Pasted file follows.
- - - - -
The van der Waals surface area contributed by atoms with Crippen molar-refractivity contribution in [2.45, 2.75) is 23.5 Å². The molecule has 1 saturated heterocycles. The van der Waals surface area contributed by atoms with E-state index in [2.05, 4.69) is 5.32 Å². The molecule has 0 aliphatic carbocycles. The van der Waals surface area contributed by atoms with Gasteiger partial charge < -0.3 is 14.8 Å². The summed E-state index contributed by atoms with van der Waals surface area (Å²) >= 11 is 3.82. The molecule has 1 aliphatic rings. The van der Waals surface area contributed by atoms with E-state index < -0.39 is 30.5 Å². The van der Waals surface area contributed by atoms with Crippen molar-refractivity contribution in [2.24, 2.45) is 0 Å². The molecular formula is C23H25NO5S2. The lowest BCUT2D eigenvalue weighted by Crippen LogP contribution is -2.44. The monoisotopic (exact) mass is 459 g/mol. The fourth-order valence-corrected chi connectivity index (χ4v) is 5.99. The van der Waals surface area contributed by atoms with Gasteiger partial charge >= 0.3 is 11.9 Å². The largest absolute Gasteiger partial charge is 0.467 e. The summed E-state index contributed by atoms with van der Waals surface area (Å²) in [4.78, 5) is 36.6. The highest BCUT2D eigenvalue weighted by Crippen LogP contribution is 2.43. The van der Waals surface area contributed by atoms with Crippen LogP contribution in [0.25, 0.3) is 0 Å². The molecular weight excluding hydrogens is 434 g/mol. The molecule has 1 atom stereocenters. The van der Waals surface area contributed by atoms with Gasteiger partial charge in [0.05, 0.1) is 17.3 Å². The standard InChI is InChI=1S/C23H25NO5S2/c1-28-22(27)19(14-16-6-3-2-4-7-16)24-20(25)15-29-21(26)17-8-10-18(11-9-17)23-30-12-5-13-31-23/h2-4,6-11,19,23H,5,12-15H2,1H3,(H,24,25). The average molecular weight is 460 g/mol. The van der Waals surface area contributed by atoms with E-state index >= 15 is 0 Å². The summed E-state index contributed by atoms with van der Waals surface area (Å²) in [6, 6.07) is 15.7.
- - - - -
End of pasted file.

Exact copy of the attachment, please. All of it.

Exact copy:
The van der Waals surface area contributed by atoms with Crippen molar-refractivity contribution in [2.45, 2.75) is 23.5 Å². The molecule has 1 saturated heterocycles. The van der Waals surface area contributed by atoms with E-state index in [2.05, 4.69) is 5.32 Å². The molecule has 0 aliphatic carbocycles. The van der Waals surface area contributed by atoms with Gasteiger partial charge < -0.3 is 14.8 Å². The summed E-state index contributed by atoms with van der Waals surface area (Å²) >= 11 is 3.82. The molecule has 1 aliphatic rings. The van der Waals surface area contributed by atoms with E-state index < -0.39 is 30.5 Å². The van der Waals surface area contributed by atoms with Crippen molar-refractivity contribution in [2.24, 2.45) is 0 Å². The molecular formula is C23H25NO5S2. The lowest BCUT2D eigenvalue weighted by Crippen LogP contribution is -2.44. The monoisotopic (exact) mass is 459 g/mol. The fourth-order valence-corrected chi connectivity index (χ4v) is 5.99. The van der Waals surface area contributed by atoms with Gasteiger partial charge >= 0.3 is 11.9 Å². The largest absolute Gasteiger partial charge is 0.467 e. The summed E-state index contributed by atoms with van der Waals surface area (Å²) in [4.78, 5) is 36.6. The highest BCUT2D eigenvalue weighted by Crippen LogP contribution is 2.43. The van der Waals surface area contributed by atoms with Crippen LogP contribution in [0.25, 0.3) is 0 Å². The molecular weight excluding hydrogens is 434 g/mol. The molecule has 1 atom stereocenters. The van der Waals surface area contributed by atoms with Gasteiger partial charge in [0.05, 0.1) is 17.3 Å². The standard InChI is InChI=1S/C23H25NO5S2/c1-28-22(27)19(14-16-6-3-2-4-7-16)24-20(25)15-29-21(26)17-8-10-18(11-9-17)23-30-12-5-13-31-23/h2-4,6-11,19,23H,5,12-15H2,1H3,(H,24,25). The average molecular weight is 460 g/mol. The van der Waals surface area contributed by atoms with E-state index >= 15 is 0 Å². The summed E-state index contributed by atoms with van der Waals surface area (Å²) in [6, 6.07) is 15.7.